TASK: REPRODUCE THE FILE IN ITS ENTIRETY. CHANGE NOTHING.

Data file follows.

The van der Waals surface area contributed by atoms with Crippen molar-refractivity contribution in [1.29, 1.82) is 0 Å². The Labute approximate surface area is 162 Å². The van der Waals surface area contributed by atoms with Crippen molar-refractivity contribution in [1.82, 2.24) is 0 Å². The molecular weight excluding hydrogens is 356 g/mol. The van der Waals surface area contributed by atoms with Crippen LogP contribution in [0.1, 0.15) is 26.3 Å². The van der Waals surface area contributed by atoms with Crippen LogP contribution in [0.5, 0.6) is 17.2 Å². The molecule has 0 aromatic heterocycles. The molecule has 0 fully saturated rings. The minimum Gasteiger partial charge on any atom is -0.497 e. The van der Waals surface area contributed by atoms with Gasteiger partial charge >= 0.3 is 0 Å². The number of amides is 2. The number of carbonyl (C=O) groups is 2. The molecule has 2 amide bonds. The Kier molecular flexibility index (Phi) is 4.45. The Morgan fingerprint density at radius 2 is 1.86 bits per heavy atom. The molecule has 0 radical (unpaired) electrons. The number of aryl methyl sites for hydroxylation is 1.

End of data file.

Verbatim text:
The van der Waals surface area contributed by atoms with Crippen molar-refractivity contribution in [1.29, 1.82) is 0 Å². The Labute approximate surface area is 162 Å². The van der Waals surface area contributed by atoms with Crippen molar-refractivity contribution in [1.82, 2.24) is 0 Å². The molecular weight excluding hydrogens is 356 g/mol. The van der Waals surface area contributed by atoms with Crippen LogP contribution in [0.1, 0.15) is 26.3 Å². The van der Waals surface area contributed by atoms with Crippen LogP contribution in [0.5, 0.6) is 17.2 Å². The molecule has 0 aromatic heterocycles. The molecule has 0 fully saturated rings. The minimum Gasteiger partial charge on any atom is -0.497 e. The van der Waals surface area contributed by atoms with Gasteiger partial charge >= 0.3 is 0 Å². The number of amides is 2. The number of carbonyl (C=O) groups is 2. The molecule has 2 amide bonds. The Kier molecular flexibility index (Phi) is 4.45. The Morgan fingerprint density at radius 2 is 1.86 bits per heavy atom. The molecule has 0 radical (unpaired) electrons. The number of aryl methyl sites for hydroxylation is 1.